Start with Needs and Wants


“The purpose of a business is to create a customer.” – Peter Drucker

So many people start with solutions, and then wonder where the customers are.

It’s the proverbial, “When all you have is a hammer, everything looks like a nail.”

The truth is, if all you have is a hammer, then get better at finding nails.  And while you are looking for those nails, get better at expanding your toolbox.

If you want to be a better Entrepreneur or a trend hunter or a product manager or a visionary leader, then start with needs and wants.  It will help you quickly cut through the overwhelm and overload of ideas, trends, and insights to get to the ideas that matter.

Some say the most valuable thing in the world is ideas.  Many others say that coming up with ideas is not the problem.  The problem is execution.  The truth here is that so many ideas fail because they didn’t create a customer or raving fans.  They didn’t address relevant pains, needs, and desired outcomes.  Instead, they solve problems that nobody has or create things that nobody wants (unless it’s free), besides the creator, and that’s how you end up in the mad scientist syndrome.  Or, ideas die because they were not presented in a way that speaks to the needs and wants, and so you end up a brilliant, misunderstood genius.

Start Viewing the World Through the Lens of Human Needs and Wants

Here is some good insight and timeless truths on how to find trends that matter and how to create ideas that do, too from the 5 Trends for 2016 report by Trendwatching.com.

Via 5 Trends for 2016:

“Trends emerge as innovators address consumers’ basic needs and wants in novel ways.
As trend watchers, that’s why we look for clusters of innovations which are defining (and redefining) customer expectations.

Start by asking why customers might embrace you using a channel. Next, challenge whether existing channels really satisfy the deep needs and wants of your customers. Could you create any new ones? Finally, imagine entirely new contexts you could leverage (perhaps even those that customers aren’t yet consciously aware of).

As long as the onslaught of technological change continues, we’ll keep shouting this mantra from the rooftops: stop viewing the world through the lens of technology, and start viewing technology through the lens of basic human needs and wants.

Put another way: all those tech trends you’re obsessed with are fine, but can you use them to deliver something people actually want?”

Start with Scenarios to Validate Customer Pains, Needs, and Desired Outcomes

A scenario is simply a story told from the customer’s point of view that explains their situation and what they want to achieve.

They are a great tool for validating ideas, capturing ideas, and sharing ideas.  What makes them so powerful is that they are a story told in the Voice-of-the-Customer (VOC).  The Current State story captures the pains and needs.  The Desired Future State captures the vision of the desired outcomes.  Here is an example:

Current State
As a product manager, I’m struggling to keep up with changing customer behavior and band perception is eroding.  Competition from new market entrants is creating additional challenges as we face new innovations, lower prices, and better overall customer experiences.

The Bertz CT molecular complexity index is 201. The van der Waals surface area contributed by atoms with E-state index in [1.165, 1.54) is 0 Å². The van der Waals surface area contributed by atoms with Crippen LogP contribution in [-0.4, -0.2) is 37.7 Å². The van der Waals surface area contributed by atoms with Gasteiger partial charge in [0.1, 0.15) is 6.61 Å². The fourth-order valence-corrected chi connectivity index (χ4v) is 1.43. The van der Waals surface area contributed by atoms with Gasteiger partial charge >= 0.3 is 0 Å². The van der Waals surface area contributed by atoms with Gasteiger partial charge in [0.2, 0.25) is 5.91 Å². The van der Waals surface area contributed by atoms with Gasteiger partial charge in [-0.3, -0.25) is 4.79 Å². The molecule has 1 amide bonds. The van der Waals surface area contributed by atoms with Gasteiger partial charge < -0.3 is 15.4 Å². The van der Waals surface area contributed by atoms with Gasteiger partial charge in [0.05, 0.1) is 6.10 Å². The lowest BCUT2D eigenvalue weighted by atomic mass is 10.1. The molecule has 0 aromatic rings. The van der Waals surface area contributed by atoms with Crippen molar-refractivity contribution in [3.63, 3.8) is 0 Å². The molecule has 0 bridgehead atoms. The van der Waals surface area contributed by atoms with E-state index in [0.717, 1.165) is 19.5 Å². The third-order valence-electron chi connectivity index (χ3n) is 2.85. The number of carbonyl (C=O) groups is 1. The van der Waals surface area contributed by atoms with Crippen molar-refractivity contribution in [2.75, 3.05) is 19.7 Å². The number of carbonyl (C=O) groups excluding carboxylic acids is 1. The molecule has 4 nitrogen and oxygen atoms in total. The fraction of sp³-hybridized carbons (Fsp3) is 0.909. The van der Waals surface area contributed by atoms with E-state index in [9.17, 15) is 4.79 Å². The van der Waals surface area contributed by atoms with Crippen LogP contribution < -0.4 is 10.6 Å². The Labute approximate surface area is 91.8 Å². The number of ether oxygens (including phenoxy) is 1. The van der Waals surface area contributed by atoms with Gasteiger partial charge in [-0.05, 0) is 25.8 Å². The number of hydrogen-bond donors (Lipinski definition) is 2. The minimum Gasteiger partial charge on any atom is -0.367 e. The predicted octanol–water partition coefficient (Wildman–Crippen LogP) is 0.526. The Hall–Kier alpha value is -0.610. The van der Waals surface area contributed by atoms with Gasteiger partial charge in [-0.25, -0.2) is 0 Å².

Desired Future State
By tapping into the vast amounts of information from social media, we gain deep customer insight.  We find new opportunities to better understand customer preferences and perceptions of the brand.  We combine social data with internal market data to gain deeper insights into brand awareness and profitable customer segments.  Employees are better able to share ideas, connect with each other, connect with customers, and connect with partners to bring new ideas to market.  We are able to pair up with the key influencers in social media to help reshape the story and perception of our brand.

Customer Wants and Needs are the Breeding Ground of Innovation

Makes total sense right?   But how often do you see anybody ever do this?  That’s the real gap.

Instead, we see hammers not even looking for nails, but trying to sell hammers.

But maybe people want drills?  No, they don’t want to by drills or drill-bits.  They want to buy holes.  And when you create that kind of clarity, you start to get resourceful and you can create ideas and solutions in a way that’s connected to what actually counts.

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Comments (1)

  1. Adrian says:

    Maybe people start with the solution because the respective solution addressed first a problem they had, and then they thought how to make money out of it. The invention/creation process starts often like that. Addressing customers’ requests is often a matter of compromising between several characteristics/functionalities, that maybe quite often don’t make sense together.

    What I personally have to impute to many products is the lack of customer focus. Quite often designers focus on what customers might want rather than asking customers what they want. On the other side also this approach isn’t bulletproof, as customers sometimes don’t know what they want until they see it. Probably the process needs to be split into two, first come with a product showing customers what’s possible (part of prototyping phase), then ask customers what would make or not sense for them, and in the end come with a product that it’s more customer-oriented. Software industry kind of started to use this approach, though many other industries just ignore it or have done little in this direction.

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